CH302H - Principles of Chemistry II: Honors
Spring 2014, Unique 51880

Lecture Summary, 25 February  2014

Equilibrium Continued:   Over the past couple of days we have been discussing how to influence the equilibrium position of any chemical reaction.  This is described by Le Chatelier's principle: If a system in equilibrium is stressed, the system will react in such a way to relieve the stress.  We considered three stresses: 1) changing the amount of a reactant or product in the reaction vessel; 2) changing the pressure of the system; and 3) changing the temperature of the system.  In all cases we were able to derive an expression that not only confirmed our prediction from Le Chatelier, but in each case was able to quantify how far the reaction would shift.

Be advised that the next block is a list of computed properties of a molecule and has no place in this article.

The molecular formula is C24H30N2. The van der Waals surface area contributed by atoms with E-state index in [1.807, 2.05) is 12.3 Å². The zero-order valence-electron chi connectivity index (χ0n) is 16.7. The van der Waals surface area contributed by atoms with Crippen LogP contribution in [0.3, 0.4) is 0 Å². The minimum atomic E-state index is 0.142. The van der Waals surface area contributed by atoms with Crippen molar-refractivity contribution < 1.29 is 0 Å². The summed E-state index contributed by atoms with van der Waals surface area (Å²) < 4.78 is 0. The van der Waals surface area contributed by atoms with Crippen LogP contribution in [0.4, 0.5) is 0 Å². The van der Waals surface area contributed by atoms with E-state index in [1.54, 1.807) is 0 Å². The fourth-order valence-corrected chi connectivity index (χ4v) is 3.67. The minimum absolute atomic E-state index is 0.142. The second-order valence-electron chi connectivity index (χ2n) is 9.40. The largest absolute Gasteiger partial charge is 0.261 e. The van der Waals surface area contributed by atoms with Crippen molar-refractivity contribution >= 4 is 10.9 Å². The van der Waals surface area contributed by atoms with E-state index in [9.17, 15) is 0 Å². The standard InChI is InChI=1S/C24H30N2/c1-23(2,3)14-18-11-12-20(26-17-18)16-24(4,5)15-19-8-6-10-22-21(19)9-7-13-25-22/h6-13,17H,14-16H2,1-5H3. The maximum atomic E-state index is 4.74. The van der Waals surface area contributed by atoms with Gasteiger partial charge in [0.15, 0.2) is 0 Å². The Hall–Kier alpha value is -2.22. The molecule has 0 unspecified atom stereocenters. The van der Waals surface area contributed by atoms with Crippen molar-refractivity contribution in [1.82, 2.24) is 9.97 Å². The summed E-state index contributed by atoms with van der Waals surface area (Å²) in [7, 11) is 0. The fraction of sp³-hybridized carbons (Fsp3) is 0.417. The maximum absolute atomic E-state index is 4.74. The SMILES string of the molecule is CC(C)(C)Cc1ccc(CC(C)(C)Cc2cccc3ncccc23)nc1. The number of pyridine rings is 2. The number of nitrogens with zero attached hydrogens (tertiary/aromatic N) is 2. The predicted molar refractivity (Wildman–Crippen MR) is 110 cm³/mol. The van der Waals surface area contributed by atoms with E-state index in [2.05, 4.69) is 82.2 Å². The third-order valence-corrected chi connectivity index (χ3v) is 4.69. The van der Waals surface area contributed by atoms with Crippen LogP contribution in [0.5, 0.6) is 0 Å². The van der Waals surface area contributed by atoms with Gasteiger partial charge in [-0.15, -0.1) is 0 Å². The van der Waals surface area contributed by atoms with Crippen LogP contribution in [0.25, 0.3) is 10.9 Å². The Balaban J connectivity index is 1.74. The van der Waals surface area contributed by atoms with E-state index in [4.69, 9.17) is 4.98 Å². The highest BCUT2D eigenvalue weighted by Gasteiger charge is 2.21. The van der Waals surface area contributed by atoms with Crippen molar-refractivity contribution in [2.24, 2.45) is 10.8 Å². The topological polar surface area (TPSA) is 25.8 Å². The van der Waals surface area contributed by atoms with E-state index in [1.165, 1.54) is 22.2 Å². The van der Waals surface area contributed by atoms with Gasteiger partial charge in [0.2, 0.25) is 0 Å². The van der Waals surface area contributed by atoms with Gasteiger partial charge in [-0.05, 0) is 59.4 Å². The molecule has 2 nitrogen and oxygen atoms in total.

Acid - base equilibrium:  Today we also started discussing the application of chemical equilibrium to the study of acids and bases.  We proposed two definitions of an acid and base, one based completely on interactions in water (Arrhenius) and one based on moving a proton from a reactant to product (Bronsted-Lowry).  Bronsted-Lowry is the more general definition, and so most of our discussion of acid-base chemistry will follow this definition.  No matter how we define the acid and the base, we can only understand the proton transfer by considering the molecules that are created after the proton has moved - i.e the conjugate base of the acid and the conjugate acid of the base.  The extent of proton transfer in our acid-base reaction will depend on the stability of the conjugate molecules thus created.